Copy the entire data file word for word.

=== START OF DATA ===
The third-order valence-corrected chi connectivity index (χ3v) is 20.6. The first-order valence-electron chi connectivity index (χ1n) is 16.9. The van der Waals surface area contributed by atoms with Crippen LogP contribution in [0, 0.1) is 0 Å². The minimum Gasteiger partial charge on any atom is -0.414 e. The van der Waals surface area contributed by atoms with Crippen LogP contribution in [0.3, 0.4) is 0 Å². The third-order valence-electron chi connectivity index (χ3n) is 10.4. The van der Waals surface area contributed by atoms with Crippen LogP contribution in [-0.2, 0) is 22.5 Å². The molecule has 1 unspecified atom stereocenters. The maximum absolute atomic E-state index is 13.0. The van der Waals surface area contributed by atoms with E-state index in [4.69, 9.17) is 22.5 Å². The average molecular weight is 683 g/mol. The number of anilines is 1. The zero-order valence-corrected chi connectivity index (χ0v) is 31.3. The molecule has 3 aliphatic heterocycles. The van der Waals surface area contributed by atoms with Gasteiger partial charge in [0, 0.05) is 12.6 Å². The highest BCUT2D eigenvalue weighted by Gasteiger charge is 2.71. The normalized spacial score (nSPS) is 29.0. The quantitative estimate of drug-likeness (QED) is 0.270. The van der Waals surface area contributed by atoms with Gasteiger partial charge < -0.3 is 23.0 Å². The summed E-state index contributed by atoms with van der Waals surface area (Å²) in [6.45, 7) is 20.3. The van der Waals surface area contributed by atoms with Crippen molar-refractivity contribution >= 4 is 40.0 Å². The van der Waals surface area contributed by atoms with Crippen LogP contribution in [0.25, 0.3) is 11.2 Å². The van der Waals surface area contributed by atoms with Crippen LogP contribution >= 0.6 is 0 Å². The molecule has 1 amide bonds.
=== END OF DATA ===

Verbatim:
The third-order valence-corrected chi connectivity index (χ3v) is 20.6. The first-order valence-electron chi connectivity index (χ1n) is 16.9. The van der Waals surface area contributed by atoms with Crippen LogP contribution in [0, 0.1) is 0 Å². The minimum Gasteiger partial charge on any atom is -0.414 e. The van der Waals surface area contributed by atoms with Crippen LogP contribution in [0.3, 0.4) is 0 Å². The third-order valence-electron chi connectivity index (χ3n) is 10.4. The van der Waals surface area contributed by atoms with Crippen LogP contribution in [-0.2, 0) is 22.5 Å². The molecule has 1 unspecified atom stereocenters. The maximum absolute atomic E-state index is 13.0. The van der Waals surface area contributed by atoms with E-state index in [4.69, 9.17) is 22.5 Å². The average molecular weight is 683 g/mol. The number of anilines is 1. The zero-order valence-corrected chi connectivity index (χ0v) is 31.3. The molecule has 3 aliphatic heterocycles. The van der Waals surface area contributed by atoms with Gasteiger partial charge in [0, 0.05) is 12.6 Å². The highest BCUT2D eigenvalue weighted by Gasteiger charge is 2.71. The normalized spacial score (nSPS) is 29.0. The quantitative estimate of drug-likeness (QED) is 0.270. The van der Waals surface area contributed by atoms with Gasteiger partial charge < -0.3 is 23.0 Å². The summed E-state index contributed by atoms with van der Waals surface area (Å²) in [6.45, 7) is 20.3. The van der Waals surface area contributed by atoms with Crippen molar-refractivity contribution >= 4 is 40.0 Å². The van der Waals surface area contributed by atoms with Crippen LogP contribution in [0.25, 0.3) is 11.2 Å². The van der Waals surface area contributed by atoms with Crippen LogP contribution >= 0.6 is 0 Å². The molecule has 1 amide bonds.